Git how to revert a commit but remember the work?

I am working on a upgrade for a project. I forgot to create a new branch before making the change.

I had commited several times:

  • Undo git rm -r --cached
  • Git Remote: Show a Custom Message, at Every Clone/Fetch?
  • How to resolve Branch from LibGit2Sharp.Commit?
  • When should I use git add?
  • Git master home directory
  • Jar file gets corrupted after pushing to github
  • Original -> commit -> commit -> commit -> now

    Now there is a urgent bug need to be fixed for the original copy, so I want to modify it base on the original one. I am thinking if I revert the change, all the work might lost. Does it still remember the change?

  • How to work simultaneously on several different versions of files with git?
  • Git: How to modify branch so that it exactly reflects another
  • git difftool --dir-diff: how to copy back changed files
  • rejected master -> master (non-fast-forward)
  • Clone the latest version of a git repository through https
  • Git same commit with different checksum..
  • 2 Solutions collect form web for “Git how to revert a commit but remember the work?”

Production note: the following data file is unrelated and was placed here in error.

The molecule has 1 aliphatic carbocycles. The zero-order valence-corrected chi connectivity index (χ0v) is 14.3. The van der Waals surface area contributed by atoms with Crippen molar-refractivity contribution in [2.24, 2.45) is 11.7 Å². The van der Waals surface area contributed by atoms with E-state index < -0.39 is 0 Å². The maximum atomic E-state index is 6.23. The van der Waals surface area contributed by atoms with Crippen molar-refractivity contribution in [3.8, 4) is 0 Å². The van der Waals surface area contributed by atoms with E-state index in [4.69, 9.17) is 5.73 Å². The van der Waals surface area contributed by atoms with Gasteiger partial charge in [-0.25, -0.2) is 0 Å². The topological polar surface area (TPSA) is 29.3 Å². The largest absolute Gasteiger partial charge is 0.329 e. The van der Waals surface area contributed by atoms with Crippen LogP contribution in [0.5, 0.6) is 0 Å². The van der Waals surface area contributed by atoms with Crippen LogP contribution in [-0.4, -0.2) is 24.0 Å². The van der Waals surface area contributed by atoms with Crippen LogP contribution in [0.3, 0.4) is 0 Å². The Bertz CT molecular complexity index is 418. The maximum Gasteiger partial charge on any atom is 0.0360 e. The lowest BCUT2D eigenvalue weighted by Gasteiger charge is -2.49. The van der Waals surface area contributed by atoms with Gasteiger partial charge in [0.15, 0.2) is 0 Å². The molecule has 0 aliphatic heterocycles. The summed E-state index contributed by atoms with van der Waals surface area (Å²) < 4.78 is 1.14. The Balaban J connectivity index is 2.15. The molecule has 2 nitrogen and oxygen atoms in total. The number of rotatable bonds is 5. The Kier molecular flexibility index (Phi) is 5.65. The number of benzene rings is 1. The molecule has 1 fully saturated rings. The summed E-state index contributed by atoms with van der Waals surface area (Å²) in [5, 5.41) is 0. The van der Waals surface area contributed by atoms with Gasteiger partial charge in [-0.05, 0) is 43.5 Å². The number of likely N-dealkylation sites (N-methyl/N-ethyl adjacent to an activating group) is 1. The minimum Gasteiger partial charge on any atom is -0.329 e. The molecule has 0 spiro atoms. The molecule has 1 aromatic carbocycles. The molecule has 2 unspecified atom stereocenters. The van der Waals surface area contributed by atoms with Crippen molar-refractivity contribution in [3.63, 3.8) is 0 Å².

Here’s what you can do. First, make a new branch that points to your current work:

    git branch project_upgrade

    (If you have any uncommitted changes, commit them before you do that.)

    Then, while still on your master branch, go ahead and reset back to before your changes:

    git reset --hard <SHA of original commit>

    This will reset your master branch, but leave the project_upgrade branch pointing to your original work. (Because this will reset all the files, it’s important to make sure that you didn’t have uncommitted changes before branching, so that all your upgrade work will be saved in the commits pointed to by the branch you make.)

    Then do your bug fix. Afterwards, you can merge your upgrade work back in:

    git merge project_upgrade

    I’d do the following, assuming master now points at now and you want to point master back at original.

    // Make sure you are on master, thus looking at 'now'
    git checkout master
    // Make a new branch pointing at 'now'
    git branch new_feature
    // Reset 'master' back 4 commits to 'original'.
    git reset --hard HEAD~4

    That will leave master back where you want it, and you can make a new commit with your fix on it. Then you can keep working on your new feature by doing git checkout new_feature. Then check your feature is ready, you can merge it back into master.

    Generally you don’t want to develop new features on master for exactly this reason, so while you could immediately merge your new features back into master, I would recommend instead that you git checkout new_feature and continue your work there until it is done, before you merge.

    Git Baby is a git and github fan, let's start git clone.